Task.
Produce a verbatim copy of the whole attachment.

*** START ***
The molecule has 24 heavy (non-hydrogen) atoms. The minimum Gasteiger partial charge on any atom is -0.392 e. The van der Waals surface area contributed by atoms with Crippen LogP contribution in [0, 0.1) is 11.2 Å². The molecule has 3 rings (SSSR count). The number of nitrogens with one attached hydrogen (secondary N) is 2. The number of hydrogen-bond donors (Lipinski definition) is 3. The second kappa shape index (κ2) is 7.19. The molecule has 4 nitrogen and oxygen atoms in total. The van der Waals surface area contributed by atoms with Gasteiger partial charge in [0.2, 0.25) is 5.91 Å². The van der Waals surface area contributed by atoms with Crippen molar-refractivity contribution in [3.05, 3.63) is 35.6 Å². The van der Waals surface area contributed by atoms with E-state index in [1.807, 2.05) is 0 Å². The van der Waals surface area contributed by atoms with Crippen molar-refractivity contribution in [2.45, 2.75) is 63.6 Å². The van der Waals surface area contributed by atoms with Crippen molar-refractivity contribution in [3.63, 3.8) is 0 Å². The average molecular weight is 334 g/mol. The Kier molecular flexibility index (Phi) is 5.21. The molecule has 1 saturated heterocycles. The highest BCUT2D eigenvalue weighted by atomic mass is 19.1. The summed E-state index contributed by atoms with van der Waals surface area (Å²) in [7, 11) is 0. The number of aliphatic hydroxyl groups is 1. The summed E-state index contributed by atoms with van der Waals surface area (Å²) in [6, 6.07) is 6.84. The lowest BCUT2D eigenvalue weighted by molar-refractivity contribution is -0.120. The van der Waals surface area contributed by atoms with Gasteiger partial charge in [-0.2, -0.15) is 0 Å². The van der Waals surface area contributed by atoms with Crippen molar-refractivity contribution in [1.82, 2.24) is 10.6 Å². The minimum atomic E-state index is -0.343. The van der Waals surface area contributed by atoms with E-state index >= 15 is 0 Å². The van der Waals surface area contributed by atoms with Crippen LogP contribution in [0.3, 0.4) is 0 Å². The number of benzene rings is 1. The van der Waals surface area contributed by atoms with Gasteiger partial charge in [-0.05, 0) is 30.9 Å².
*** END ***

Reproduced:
The molecule has 24 heavy (non-hydrogen) atoms. The minimum Gasteiger partial charge on any atom is -0.392 e. The van der Waals surface area contributed by atoms with Crippen LogP contribution in [0, 0.1) is 11.2 Å². The molecule has 3 rings (SSSR count). The number of nitrogens with one attached hydrogen (secondary N) is 2. The number of hydrogen-bond donors (Lipinski definition) is 3. The second kappa shape index (κ2) is 7.19. The molecule has 4 nitrogen and oxygen atoms in total. The van der Waals surface area contributed by atoms with Gasteiger partial charge in [0.2, 0.25) is 5.91 Å². The van der Waals surface area contributed by atoms with Crippen molar-refractivity contribution in [3.05, 3.63) is 35.6 Å². The van der Waals surface area contributed by atoms with E-state index in [1.807, 2.05) is 0 Å². The van der Waals surface area contributed by atoms with Crippen molar-refractivity contribution in [2.45, 2.75) is 63.6 Å². The van der Waals surface area contributed by atoms with Crippen molar-refractivity contribution in [3.63, 3.8) is 0 Å². The average molecular weight is 334 g/mol. The Kier molecular flexibility index (Phi) is 5.21. The molecule has 1 saturated heterocycles. The highest BCUT2D eigenvalue weighted by atomic mass is 19.1. The summed E-state index contributed by atoms with van der Waals surface area (Å²) in [7, 11) is 0. The number of aliphatic hydroxyl groups is 1. The summed E-state index contributed by atoms with van der Waals surface area (Å²) in [6, 6.07) is 6.84. The lowest BCUT2D eigenvalue weighted by molar-refractivity contribution is -0.120. The van der Waals surface area contributed by atoms with Gasteiger partial charge in [-0.2, -0.15) is 0 Å². The van der Waals surface area contributed by atoms with Crippen molar-refractivity contribution in [1.82, 2.24) is 10.6 Å². The minimum atomic E-state index is -0.343. The van der Waals surface area contributed by atoms with E-state index >= 15 is 0 Å². The van der Waals surface area contributed by atoms with Crippen LogP contribution in [0.3, 0.4) is 0 Å². The number of benzene rings is 1. The van der Waals surface area contributed by atoms with Gasteiger partial charge in [-0.05, 0) is 30.9 Å².